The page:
A boy lights fireworks in the Pinehurst neighborhood of Everett on July 4, 2018. (Olivia Vanni / The Herald)

A boy lights fireworks in the Pinehurst neighborhood of Everett on July 4, 2018. (Olivia Vanni / The Herald)

County considers asking voters if fireworks should be banned

The Snohomish County Council could use the non-binding results to shape future decisions.

EVERETT — Debate about whether fireworks should be banned might be headed from the cul-de-sacs to the ballot box.

The Snohomish County Council on Tuesday discussed the possibility of adding a nonbinding advisory vote to the November ballot to gauge voter opinion on a potential fireworks ban in unincorporated urban growth areas of the county.

The yes-no question, which could be amended, now asks: Should the Snohomish County Council enact an ordinance prohibiting the sale, possession and discharge of consumer fireworks in the unincorporated areas of Snohomish County?

Councilmember Sam Low proposed the vote during an operations committee meeting. He said he’s not normally in favor of advisory votes, but with the council having no clear direction, letting citizens vote may provide clarity.

“I think this gives voice to a lot of people to share their views,” he said afterward.

Under state law, an ordinance banning fireworks could not take effect until the Fourth of July 2021. A year must pass from the date an ordinance is enacted until it becomes law. As a result, Low said the council has ample time to review the results of an advisory vote before making a decision on a ban.

“I want to be clear, I am not for banning fireworks,” Low said during the meeting. “It’s not something I am for, but in the same breath, I understand some residents want relief in certain areas.”

While the vote itself would not be decisive, two members of the council, Low and Chairman Terry Ryan, said they would act in accordance with the wishes of their constituents.

“I think it’s reasonable now to have the citizens have their say here and just tell us if they want a ban or not,” Ryan said. “It’s a nonbinding vote, but I’d honor what the citizens ask for.”

In 2016, Ryan proposed a similar advisory vote that the council rejected on a 3-2 vote.

The city of Marysville took a similar approach in 2015 when it placed an advisory vote on the ballot. It passed 59.25 percent to 40.75 percent, with 10,004 ballots cast. The city council then passed an ordinance banning possession, sale or use of fireworks within city limits beginning in 2017.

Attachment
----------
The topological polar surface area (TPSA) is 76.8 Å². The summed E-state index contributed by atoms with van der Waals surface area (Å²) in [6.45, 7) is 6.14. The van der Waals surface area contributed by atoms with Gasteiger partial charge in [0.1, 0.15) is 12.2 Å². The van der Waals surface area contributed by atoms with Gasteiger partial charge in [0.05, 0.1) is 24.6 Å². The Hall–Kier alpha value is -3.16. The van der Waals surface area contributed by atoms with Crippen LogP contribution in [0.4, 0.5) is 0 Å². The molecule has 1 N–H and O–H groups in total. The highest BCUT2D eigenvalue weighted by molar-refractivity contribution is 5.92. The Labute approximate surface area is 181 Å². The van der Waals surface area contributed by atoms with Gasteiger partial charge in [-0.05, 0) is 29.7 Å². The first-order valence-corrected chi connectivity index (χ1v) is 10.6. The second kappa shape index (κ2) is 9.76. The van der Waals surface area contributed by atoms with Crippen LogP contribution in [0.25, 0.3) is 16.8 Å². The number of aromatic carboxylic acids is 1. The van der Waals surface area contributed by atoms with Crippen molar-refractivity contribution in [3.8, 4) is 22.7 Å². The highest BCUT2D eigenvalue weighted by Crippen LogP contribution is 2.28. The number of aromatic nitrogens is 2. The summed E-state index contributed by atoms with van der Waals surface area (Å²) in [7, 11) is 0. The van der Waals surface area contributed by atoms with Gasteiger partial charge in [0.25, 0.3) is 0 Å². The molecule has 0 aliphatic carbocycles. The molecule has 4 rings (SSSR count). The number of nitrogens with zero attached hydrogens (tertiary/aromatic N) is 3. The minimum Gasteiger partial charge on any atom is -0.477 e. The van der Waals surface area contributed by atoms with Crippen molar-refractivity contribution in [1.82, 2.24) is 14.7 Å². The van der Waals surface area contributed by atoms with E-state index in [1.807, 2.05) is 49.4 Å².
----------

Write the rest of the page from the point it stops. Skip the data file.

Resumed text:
Fireworks are banned in Brier, Edmonds, Everett, Gold Bar, Lynnwood, Marysville, Mill Creek, Mountlake Terrace, Mukilteo and Woodway.

Tuesday’s discussion took place two weeks after South County Fire submitted a formal request with the county council to ban fireworks within its unincorporated areas.

Should the advisory vote signal that a majority of voters are in favor of a ban, the council could then take a deep dive into the results. It would look into whether a ban would be just for South County or for all of unincorporated Snohomish County.

“I thank everybody for recognizing that our county is very diverse and what works in one area might not work in another,” councilmember Stephanie Wright said.

Despite a potential ban affecting only unincorporated areas, every registered voter in the county will be asked the advisory question. The council could examine the precinct results of specific areas when making decisions.

Questions still remain, including how a ban on fireworks sales and possession would be enforced.

What’s next: The Snohomish County Council on Wednesday is expected to schedule public comment for July 24 on whether to put on the November general election ballot an advisory vote to ban fireworks in unincorporated parts of the county. A decision must be made by Aug. 6.

Adding the advisory vote to the Nov. 5 ballot would not cost the county additional money, due to the size of the ballot already.

Ian Davis-Leonard: 425-339-3449; idavisleonard@heraldnet.com. Twitter: IanDavisLeonard.


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